Lithotripsy is a procedure that uses shock waves to break stones in the kidney, bladder, or ureter (tube that carries urine from your kidneys to your bladder). After the procedure, the tiny stone fragments pass from your body in your urine.
Extracorporeal shock wave lithotripsy (ESWL) is the most common type of lithotripsy. “Extracorporeal” means outside the body. The lithotripsy procedure generally takes 45 minutes to 1 hour.
High-energy shock waves (sound waves) pass through your body until they hit the stones. You may feel a tapping sensation when this starts. The waves break the stones into tiny pieces.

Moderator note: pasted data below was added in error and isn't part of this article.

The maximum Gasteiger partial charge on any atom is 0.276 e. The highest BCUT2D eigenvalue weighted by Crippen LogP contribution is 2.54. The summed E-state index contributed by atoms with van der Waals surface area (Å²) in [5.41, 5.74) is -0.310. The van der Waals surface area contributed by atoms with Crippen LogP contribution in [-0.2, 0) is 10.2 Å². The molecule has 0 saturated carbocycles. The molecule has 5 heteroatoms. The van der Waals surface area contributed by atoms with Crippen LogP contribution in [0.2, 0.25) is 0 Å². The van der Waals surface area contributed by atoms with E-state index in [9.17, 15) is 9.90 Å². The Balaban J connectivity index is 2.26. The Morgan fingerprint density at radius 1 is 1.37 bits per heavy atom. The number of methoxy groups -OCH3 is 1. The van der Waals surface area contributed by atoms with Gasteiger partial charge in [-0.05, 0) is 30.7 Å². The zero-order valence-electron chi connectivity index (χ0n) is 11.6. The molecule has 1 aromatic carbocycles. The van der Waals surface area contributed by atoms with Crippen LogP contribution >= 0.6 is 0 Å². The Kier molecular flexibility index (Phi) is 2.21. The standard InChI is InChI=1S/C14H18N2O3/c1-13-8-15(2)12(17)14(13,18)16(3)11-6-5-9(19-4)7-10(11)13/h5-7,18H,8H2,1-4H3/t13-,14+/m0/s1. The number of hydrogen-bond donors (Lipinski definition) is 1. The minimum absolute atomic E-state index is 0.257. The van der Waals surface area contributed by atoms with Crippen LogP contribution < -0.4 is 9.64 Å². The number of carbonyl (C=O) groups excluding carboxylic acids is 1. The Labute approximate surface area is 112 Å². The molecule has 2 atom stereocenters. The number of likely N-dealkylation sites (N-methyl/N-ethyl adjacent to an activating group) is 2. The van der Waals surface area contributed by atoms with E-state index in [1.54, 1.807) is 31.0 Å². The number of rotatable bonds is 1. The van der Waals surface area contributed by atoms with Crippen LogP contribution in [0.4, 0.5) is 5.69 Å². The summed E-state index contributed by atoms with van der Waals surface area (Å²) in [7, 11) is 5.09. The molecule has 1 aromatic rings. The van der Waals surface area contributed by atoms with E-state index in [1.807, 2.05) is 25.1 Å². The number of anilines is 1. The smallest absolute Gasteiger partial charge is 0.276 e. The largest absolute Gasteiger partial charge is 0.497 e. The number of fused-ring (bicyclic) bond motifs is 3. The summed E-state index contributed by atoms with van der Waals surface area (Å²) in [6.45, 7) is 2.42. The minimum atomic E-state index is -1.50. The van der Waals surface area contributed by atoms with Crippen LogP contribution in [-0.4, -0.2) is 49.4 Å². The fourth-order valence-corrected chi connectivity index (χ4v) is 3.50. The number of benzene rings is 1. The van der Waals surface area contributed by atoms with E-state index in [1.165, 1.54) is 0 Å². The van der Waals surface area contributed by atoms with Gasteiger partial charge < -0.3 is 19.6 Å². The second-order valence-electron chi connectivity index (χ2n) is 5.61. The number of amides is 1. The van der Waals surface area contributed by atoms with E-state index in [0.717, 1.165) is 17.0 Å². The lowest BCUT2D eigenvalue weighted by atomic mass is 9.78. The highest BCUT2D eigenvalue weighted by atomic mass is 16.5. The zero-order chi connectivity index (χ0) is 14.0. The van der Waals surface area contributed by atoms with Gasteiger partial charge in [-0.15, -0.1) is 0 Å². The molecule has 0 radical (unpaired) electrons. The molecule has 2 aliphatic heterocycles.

A tube may be placed through your back and into your kidney to drain urine from your kidney until all the small stone pieces pass. The tube may be put in place before or after your lithotripsy treatment.
How well you do depends on the number of stones, their size, and where in your urinary system they are. Usually, lithotripsy completely removes the stones.